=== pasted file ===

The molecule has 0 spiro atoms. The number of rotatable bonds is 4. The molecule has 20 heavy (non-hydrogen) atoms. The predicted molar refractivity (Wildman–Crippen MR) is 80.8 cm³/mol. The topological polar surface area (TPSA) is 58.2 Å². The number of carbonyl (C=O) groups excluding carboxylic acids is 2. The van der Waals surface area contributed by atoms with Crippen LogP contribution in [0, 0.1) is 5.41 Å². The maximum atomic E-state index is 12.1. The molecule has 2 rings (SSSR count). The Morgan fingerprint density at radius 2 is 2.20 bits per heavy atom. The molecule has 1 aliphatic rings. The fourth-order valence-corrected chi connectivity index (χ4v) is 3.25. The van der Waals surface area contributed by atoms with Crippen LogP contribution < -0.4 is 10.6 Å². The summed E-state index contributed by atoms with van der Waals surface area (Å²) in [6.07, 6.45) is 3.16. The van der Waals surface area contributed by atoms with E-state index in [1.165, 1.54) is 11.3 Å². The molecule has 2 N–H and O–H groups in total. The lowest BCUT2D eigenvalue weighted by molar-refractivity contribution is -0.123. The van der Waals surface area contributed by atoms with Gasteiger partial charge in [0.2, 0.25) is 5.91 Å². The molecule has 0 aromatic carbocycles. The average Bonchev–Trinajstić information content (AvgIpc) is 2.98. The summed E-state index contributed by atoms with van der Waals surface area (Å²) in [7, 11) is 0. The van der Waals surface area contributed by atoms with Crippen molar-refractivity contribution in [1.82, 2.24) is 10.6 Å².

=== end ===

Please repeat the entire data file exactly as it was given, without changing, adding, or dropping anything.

The molecule has 0 spiro atoms. The number of rotatable bonds is 4. The molecule has 20 heavy (non-hydrogen) atoms. The predicted molar refractivity (Wildman–Crippen MR) is 80.8 cm³/mol. The topological polar surface area (TPSA) is 58.2 Å². The number of carbonyl (C=O) groups excluding carboxylic acids is 2. The van der Waals surface area contributed by atoms with Crippen LogP contribution in [0, 0.1) is 5.41 Å². The maximum atomic E-state index is 12.1. The molecule has 2 rings (SSSR count). The Morgan fingerprint density at radius 2 is 2.20 bits per heavy atom. The molecule has 1 aliphatic rings. The fourth-order valence-corrected chi connectivity index (χ4v) is 3.25. The van der Waals surface area contributed by atoms with Crippen LogP contribution < -0.4 is 10.6 Å². The summed E-state index contributed by atoms with van der Waals surface area (Å²) in [6.07, 6.45) is 3.16. The van der Waals surface area contributed by atoms with E-state index in [1.165, 1.54) is 11.3 Å². The molecule has 2 N–H and O–H groups in total. The lowest BCUT2D eigenvalue weighted by molar-refractivity contribution is -0.123. The van der Waals surface area contributed by atoms with Gasteiger partial charge in [0.2, 0.25) is 5.91 Å². The molecule has 0 aromatic carbocycles. The average Bonchev–Trinajstić information content (AvgIpc) is 2.98. The summed E-state index contributed by atoms with van der Waals surface area (Å²) in [7, 11) is 0. The van der Waals surface area contributed by atoms with Crippen molar-refractivity contribution in [1.82, 2.24) is 10.6 Å².